Security Experts:

Network Virtualization and What It Means For Security

At VMworld last month, VMware announced the new NSX network virtualization platform to much fanfare. There was certainly a great deal of excitement at the show, as NSX promises to bring innovation to networking that has not been seen in years. For many, this announcement represents a clash of the titans between VMware and Cisco. But how does network virtualization differ from software defined networking (SDN) and network functions virtualization? And, more importantly, how does it impact network security?

What Is Network Virtualization?

There are three key concepts that need to be defined – network functions virtualization (NFV), software defined networking (SDN) and network virtualization:

• Network Functions Virtualization - Just as the name suggests, the goal of NFV is to abstract physical networking components into software applications that can be run on off-the-shelf x86 servers via virtualization technology. This reduces equipment costs and power consumption, enables quicker delivery of services and offers the ability to scale up or down. These benefits and more are why NFV has been interesting to service providers, as it allows them to launch revenue-generating network services quicker, and also enable network functions to be delivered without hardware dependencies.

Virtualized Network Security• SDN - How is NFV different from SDN? The SDN architecture comprises a centralized controller (by separating the control plane from the management plane), along with the ability to support programmable flows, orchestrated by management systems. An SDN architecture may include NFV to virtualize elements in the network. Network functions virtualization fits in an SDN architecture, but is not required. As described by the European Telecommunications Standards Institute (ETSI) in their NFV whitepaper (PDF), “Network Functions Virtualization is highly complementary to Software Defined Networking (SDN), but not dependent on it (or vice versa).”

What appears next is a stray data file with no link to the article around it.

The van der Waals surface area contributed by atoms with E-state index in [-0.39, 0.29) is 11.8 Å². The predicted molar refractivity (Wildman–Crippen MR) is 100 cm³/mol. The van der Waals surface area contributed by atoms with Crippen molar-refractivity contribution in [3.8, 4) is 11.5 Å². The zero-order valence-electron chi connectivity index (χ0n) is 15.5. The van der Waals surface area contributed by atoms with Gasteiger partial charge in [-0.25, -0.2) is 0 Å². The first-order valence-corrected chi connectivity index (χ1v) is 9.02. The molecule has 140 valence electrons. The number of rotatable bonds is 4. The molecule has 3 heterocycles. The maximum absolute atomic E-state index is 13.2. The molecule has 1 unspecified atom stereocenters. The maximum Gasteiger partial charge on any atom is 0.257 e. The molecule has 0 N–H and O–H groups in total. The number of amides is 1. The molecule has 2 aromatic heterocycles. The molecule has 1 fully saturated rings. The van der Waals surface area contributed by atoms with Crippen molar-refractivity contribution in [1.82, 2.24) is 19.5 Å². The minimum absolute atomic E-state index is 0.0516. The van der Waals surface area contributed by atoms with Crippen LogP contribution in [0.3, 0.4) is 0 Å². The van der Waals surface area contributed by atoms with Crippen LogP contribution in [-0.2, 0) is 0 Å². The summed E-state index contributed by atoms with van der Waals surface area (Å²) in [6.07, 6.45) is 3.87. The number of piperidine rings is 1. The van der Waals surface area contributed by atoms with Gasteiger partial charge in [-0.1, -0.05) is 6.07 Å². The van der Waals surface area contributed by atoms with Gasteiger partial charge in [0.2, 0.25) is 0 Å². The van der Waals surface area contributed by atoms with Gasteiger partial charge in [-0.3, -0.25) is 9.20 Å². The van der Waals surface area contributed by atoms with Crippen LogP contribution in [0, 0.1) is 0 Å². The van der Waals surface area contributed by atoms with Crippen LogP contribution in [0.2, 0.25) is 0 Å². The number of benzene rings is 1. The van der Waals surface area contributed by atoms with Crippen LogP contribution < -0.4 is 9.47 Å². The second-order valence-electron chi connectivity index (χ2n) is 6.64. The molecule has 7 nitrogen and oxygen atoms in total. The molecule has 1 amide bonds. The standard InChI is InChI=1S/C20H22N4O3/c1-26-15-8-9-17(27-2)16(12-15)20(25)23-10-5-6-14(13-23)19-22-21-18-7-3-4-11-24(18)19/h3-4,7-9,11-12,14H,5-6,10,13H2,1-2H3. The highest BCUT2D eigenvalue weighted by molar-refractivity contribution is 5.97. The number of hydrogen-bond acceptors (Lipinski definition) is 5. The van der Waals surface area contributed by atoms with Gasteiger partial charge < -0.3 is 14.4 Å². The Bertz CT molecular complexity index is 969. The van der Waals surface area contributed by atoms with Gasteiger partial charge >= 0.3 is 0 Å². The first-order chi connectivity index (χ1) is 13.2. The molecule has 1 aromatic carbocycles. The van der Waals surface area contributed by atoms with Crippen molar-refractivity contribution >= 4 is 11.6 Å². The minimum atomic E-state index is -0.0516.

• Network virtualization – The challenge with NFV is that even though network functions are virtualized, you still need to configure a number of network devices, albeit virtual machines. Network virtualization provides an abstraction of the virtual network from physical appliances via a high-speed physical switch fabric so that no physical rewiring is needed. The virtual network is a “container” of network services provisioned by software, very similar to a VM operational model (CPU, memory, I/O etc.). This virtual network also facilitates the mobility and adjacency of virtual servers in the network. Note that network virtualization is sometimes associated with SDN because a network controller that understands how the networking devices are connected and how to configure them is present. In addition, network virtualization may be complementary to NFV if network services are delivered on virtualized servers.

SDN on its own, i.e. the separation of control versus data plane, does not inherently provide operational simplification. Similarly, while NFV has a number of benefits because of the virtualization elements, operational simplification may not be achieved because of the need to touch multiple virtualized devices. Network virtualization in contrast, even without SDN and NFV delivers significant operational efficiencies.

Impact on Security

Network virtualization appears to deliver a number of benefits, but what are the considerations for security?

Dynamic Security Policies – Network virtualization will facilitate movement of virtual servers because of the abstraction of the virtual network from physical devices. It is critical therefore that the network security solution provide the ability to set dynamic policies that can be updated seamlessly when virtual workloads move around.